(670 The Score) Right-hander Yu Darvish stood out to Cubs president of baseball operations Theo Epstein as the top pitcher available in free agency as soon as the offseason began, but he wasn’t expecting the market would trend the way it did.

Epstein was prepared for the price on Darvish to go high and the Cubs to seek other options. Instead, some high-profile free agents remain available in a complicated, slow-moving market as spring training opens.

When the price dipped a bit for Darvish, the Cubs pounced and landed him on a six-year, $126-million deal. The Cubs benefited from several big-market teams — like the Yankees and Dodgers — largely sitting out the free-agent market this offseason as the prepare for a 2018-’19 offseason that’s loaded with talent.

As for the Cubs, will their decision to sign Darvish hinder their ability to land a free agent in 2018-’19?

“That remains to be seen,” Epstein said on the Mully & Hanley Show on Wednesday. “Any time you sign multi-year contracts, you’re taking away a little bit of flexibility for the future in exchange for talent now and for the future. That’s not just the case with Darvish but with the other investments we made. You’re sort of pecking away at your 2019 payroll as well when you sign a (Tyler) Chatwood or a (Steve) Cishek or a (Brandon) Morrow. But you have those players.”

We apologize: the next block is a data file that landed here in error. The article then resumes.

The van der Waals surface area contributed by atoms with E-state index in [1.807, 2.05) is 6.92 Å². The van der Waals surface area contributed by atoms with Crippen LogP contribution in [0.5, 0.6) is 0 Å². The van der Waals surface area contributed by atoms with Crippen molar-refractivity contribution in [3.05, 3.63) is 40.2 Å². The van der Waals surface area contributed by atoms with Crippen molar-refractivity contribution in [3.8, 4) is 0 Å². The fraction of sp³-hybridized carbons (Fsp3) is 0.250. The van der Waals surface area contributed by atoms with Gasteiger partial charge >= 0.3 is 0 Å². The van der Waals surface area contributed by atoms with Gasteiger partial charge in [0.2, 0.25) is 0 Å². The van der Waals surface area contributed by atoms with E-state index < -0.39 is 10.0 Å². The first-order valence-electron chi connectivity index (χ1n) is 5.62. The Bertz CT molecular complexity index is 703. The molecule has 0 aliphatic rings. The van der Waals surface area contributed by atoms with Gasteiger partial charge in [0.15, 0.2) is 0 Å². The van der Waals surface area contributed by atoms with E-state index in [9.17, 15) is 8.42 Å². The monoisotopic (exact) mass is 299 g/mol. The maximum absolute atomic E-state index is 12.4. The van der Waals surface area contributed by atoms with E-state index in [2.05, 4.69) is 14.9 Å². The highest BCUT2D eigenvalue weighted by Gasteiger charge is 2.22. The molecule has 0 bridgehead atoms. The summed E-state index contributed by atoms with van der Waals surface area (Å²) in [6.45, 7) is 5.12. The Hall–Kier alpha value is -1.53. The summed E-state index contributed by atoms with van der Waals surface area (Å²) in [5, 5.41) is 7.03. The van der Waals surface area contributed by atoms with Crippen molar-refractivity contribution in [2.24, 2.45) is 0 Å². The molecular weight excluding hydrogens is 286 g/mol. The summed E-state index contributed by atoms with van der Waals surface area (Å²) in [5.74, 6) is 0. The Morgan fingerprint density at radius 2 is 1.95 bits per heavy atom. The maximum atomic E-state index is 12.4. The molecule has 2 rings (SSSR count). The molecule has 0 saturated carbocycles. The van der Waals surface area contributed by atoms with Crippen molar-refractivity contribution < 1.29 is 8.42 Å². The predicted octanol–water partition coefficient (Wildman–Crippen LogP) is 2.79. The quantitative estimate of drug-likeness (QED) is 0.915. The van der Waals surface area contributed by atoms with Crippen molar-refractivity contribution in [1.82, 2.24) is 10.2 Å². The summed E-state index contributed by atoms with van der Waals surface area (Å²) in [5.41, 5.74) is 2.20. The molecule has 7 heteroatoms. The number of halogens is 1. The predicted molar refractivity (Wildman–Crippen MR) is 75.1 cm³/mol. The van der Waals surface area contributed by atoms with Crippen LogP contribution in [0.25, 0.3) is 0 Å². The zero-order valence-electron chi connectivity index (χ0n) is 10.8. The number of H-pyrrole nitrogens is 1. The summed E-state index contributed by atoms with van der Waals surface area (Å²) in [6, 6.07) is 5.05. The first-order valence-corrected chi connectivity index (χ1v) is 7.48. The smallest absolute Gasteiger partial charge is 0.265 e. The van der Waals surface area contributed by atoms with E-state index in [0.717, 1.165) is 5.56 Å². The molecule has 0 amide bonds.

The Cubs solidified their rotation this offseason by signing Darvish and adding Chatwood on a three-year, $38-million deal, adding them to a group that includes Jon Lester, Kyle Hendricks and Jose Quintana. With that, the Cubs have their rotation under club control through 2020, though Darvish holds an opt-out clause after the 2019 season.

As the Cubs largely built their position player core through the draft, three of their five starters — Lester, Chatwood and Darvish — were signed through free agency while Quintana was added in a trade last July.

The Cubs have their position player core under contract control for several years, but they’ll keep a close eye on the open market next offseason, when the likes of Bryce Harper and Manny Machado will be free agents.

Even with the addition of Darvish, the Cubs are safely under the $197-million luxury tax threshold this season. That was an important focus because it will lessen their tax burden if they cross that threshold in future seasons with more big-money signings.

“If you look at our needs, knock on wood if we can stay healthy and productive for the most part through our roster, everybody’s back and for the next few years,” Epstein said. “We shouldn’t have tremendous needs.

“But we have some work to do to make sure we’re in position to be able to pounce if a certain great fit or just the right special player happens to become available or somebody wants to be in Chicago and something becomes too good to turn down, too impactful or too good to deal would mean too much to the team, we just have to work hard to get in position to do that. Rosters are flexible, payrolls are flexible.

“We would never put ourselves in a position to be completely inflexible going forward, but when you commit $126 million to someone, that does take away a little bit from future flexibility.”